As students enter, I ask them to cut out the graphs from their homework assignment (the activity from two lessons ago). After doing this, I have them group their graphs according to their generalizations. Next, I ask them to describe each grouping on a sticky note that is utilized as the “heading” for each category. I give the students the following example to help describe the activity:
Suppose you return from the farmer's market with a large bag of fresh produce. All of the produce shares the trait that it is home-grown, but within the bag are various sub-groups. How could we sort the bag of produce?
I ask the students to duplicate this grouping process with their graphs. Graphs that "open right" might be a category, as well as graphs that "open left"... It is important to emphasize to the students that there are a wide variety of possible groupings!
Once the student's groupings are ready, after 5-6 minutes, I ask the students to rotate the room in pairs and observe their peers' work. Having students move about in pairs promotes discussion between individuals (MP3) who might normally just float about the room haphazardly (you'll be surprised at how students just "float around the room" if you don't put them in pairs... they are really good actors!).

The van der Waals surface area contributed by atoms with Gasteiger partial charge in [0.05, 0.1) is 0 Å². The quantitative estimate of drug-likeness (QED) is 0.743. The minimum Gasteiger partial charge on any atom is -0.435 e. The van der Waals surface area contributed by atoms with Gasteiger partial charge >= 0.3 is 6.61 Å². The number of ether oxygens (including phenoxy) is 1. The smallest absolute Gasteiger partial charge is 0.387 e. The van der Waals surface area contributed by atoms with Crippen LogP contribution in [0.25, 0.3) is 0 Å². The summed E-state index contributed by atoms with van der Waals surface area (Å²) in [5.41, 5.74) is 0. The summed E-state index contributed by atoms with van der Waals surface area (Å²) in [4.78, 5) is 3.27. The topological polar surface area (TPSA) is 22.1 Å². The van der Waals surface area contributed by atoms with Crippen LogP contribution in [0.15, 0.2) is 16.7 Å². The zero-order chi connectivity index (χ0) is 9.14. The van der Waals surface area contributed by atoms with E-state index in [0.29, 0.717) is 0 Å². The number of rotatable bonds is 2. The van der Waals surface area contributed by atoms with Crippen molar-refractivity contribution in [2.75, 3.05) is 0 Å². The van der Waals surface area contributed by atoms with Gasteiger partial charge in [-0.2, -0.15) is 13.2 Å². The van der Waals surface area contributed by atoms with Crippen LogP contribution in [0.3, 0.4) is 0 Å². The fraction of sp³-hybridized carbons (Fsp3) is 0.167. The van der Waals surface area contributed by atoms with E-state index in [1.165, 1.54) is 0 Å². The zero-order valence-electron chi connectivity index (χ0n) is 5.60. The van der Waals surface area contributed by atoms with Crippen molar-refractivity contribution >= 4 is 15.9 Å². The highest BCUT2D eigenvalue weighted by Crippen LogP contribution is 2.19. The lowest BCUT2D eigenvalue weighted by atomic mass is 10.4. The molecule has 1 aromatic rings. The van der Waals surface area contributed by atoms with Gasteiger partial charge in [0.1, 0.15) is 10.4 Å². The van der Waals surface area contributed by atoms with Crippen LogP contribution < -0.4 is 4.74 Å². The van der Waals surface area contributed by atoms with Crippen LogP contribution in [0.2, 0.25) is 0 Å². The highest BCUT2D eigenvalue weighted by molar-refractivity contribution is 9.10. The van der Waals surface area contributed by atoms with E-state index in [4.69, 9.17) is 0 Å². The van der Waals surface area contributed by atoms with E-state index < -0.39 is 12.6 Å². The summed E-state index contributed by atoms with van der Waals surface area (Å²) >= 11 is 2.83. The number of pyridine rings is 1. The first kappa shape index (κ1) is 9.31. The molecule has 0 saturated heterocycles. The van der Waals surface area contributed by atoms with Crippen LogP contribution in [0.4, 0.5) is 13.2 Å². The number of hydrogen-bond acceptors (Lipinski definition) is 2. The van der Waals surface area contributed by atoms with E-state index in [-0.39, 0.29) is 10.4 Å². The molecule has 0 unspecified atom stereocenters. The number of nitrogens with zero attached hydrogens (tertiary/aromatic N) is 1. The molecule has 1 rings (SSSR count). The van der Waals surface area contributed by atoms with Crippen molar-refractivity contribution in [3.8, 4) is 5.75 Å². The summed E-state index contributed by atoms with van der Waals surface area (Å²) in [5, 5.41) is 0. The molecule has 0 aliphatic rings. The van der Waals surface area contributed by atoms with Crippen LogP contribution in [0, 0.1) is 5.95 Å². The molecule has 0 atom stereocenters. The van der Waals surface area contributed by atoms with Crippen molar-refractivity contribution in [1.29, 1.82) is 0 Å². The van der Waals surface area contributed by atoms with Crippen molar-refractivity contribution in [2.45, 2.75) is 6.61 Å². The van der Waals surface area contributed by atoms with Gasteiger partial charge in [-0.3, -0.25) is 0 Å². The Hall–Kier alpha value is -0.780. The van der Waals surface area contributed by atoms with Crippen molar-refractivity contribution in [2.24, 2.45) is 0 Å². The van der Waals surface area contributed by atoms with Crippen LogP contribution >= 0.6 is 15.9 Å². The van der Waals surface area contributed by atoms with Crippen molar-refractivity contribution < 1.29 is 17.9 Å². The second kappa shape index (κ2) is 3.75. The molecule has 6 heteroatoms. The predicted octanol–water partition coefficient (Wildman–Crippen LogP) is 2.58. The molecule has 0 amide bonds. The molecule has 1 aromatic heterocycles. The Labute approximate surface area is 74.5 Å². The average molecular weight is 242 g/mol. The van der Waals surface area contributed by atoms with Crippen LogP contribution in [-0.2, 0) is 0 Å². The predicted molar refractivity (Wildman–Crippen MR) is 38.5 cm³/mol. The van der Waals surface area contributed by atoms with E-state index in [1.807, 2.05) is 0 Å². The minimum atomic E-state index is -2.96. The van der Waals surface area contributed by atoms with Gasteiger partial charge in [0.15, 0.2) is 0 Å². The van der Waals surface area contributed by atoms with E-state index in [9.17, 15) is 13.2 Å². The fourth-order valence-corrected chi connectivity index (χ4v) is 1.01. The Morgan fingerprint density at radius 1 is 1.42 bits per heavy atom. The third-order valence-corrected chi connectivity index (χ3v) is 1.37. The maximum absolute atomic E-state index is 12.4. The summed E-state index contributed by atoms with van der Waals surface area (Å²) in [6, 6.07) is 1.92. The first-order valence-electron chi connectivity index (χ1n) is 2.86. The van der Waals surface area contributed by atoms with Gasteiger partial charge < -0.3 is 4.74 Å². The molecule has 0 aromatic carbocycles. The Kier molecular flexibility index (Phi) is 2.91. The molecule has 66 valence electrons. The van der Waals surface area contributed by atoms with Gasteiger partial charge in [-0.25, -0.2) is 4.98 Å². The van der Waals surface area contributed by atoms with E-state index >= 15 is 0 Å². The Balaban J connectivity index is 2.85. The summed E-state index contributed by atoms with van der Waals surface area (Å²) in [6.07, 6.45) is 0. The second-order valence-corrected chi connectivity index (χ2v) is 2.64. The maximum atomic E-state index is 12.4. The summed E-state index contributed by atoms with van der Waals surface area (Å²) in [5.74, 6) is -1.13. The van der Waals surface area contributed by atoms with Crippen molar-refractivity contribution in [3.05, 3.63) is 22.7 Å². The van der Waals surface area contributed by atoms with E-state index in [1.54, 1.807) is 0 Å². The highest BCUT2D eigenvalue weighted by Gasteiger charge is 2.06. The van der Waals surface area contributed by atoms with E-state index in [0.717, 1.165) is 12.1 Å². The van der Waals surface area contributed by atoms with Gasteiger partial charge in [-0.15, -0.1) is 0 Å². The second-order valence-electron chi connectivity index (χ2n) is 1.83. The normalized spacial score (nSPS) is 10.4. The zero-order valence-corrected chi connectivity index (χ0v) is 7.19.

Following this rotation stage, I moderate a class discussion as we work to create a class consensus of the groupings that we saw. Although the students are likely already catching on to the translations of the graph, and how changes in the equation affect the shifts and shape, closing in this brief whole-class discussion helps to bring closure to the activity.
To close this lesson I'll use a four question exit quiz. From class to class, the four questions I ask may, and probably will, differ. I choose questions to address teaching points encountered during the class. There is no need to scramble for questions or make them up on the spot since I can use the pool of unanswered HAMGO questions to generate the quiz. It is important to remember which questions that you asked (or take a quick picture of the whiteboard) so that you do not get your classes confused!
At the end of the quiz, I also ask my students to complete the following "sentence starters":
One thing that is really clear to me is...
One thing that I would still like additional support on is...
Students' responses to these questions help me gauge the lesson's effectiveness and identify unresolved issues. The students readily respond to these prompts since they are presented in a non-threatening fashion, plus the feedback is also great reflection material for you as a teacher!